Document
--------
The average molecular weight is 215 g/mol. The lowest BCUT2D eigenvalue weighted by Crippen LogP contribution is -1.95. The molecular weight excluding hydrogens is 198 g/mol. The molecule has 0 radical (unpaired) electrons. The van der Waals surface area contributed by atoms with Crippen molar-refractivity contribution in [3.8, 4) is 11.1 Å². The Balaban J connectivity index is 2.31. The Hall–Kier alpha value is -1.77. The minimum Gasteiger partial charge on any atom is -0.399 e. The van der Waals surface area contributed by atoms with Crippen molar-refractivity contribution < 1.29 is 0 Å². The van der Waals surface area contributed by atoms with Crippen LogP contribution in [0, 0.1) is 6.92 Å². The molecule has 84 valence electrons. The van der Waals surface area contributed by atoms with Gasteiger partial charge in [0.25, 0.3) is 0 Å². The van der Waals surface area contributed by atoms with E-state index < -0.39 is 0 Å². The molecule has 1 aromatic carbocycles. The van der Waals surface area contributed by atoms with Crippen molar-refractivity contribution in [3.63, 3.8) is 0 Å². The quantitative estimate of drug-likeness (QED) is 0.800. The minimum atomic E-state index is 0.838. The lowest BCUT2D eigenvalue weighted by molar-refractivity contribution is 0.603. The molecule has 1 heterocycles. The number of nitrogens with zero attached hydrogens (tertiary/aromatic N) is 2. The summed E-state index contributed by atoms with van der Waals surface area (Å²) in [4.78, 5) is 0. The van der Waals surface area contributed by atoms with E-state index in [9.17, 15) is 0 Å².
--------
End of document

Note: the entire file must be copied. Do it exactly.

The average molecular weight is 215 g/mol. The lowest BCUT2D eigenvalue weighted by Crippen LogP contribution is -1.95. The molecular weight excluding hydrogens is 198 g/mol. The molecule has 0 radical (unpaired) electrons. The van der Waals surface area contributed by atoms with Crippen molar-refractivity contribution in [3.8, 4) is 11.1 Å². The Balaban J connectivity index is 2.31. The Hall–Kier alpha value is -1.77. The minimum Gasteiger partial charge on any atom is -0.399 e. The van der Waals surface area contributed by atoms with Crippen molar-refractivity contribution < 1.29 is 0 Å². The van der Waals surface area contributed by atoms with Crippen LogP contribution in [0, 0.1) is 6.92 Å². The molecule has 84 valence electrons. The van der Waals surface area contributed by atoms with Gasteiger partial charge in [0.25, 0.3) is 0 Å². The van der Waals surface area contributed by atoms with E-state index < -0.39 is 0 Å². The molecule has 1 aromatic carbocycles. The van der Waals surface area contributed by atoms with Crippen molar-refractivity contribution in [3.63, 3.8) is 0 Å². The quantitative estimate of drug-likeness (QED) is 0.800. The minimum atomic E-state index is 0.838. The lowest BCUT2D eigenvalue weighted by molar-refractivity contribution is 0.603. The molecule has 1 heterocycles. The number of nitrogens with zero attached hydrogens (tertiary/aromatic N) is 2. The summed E-state index contributed by atoms with van der Waals surface area (Å²) in [4.78, 5) is 0. The van der Waals surface area contributed by atoms with E-state index in [9.17, 15) is 0 Å².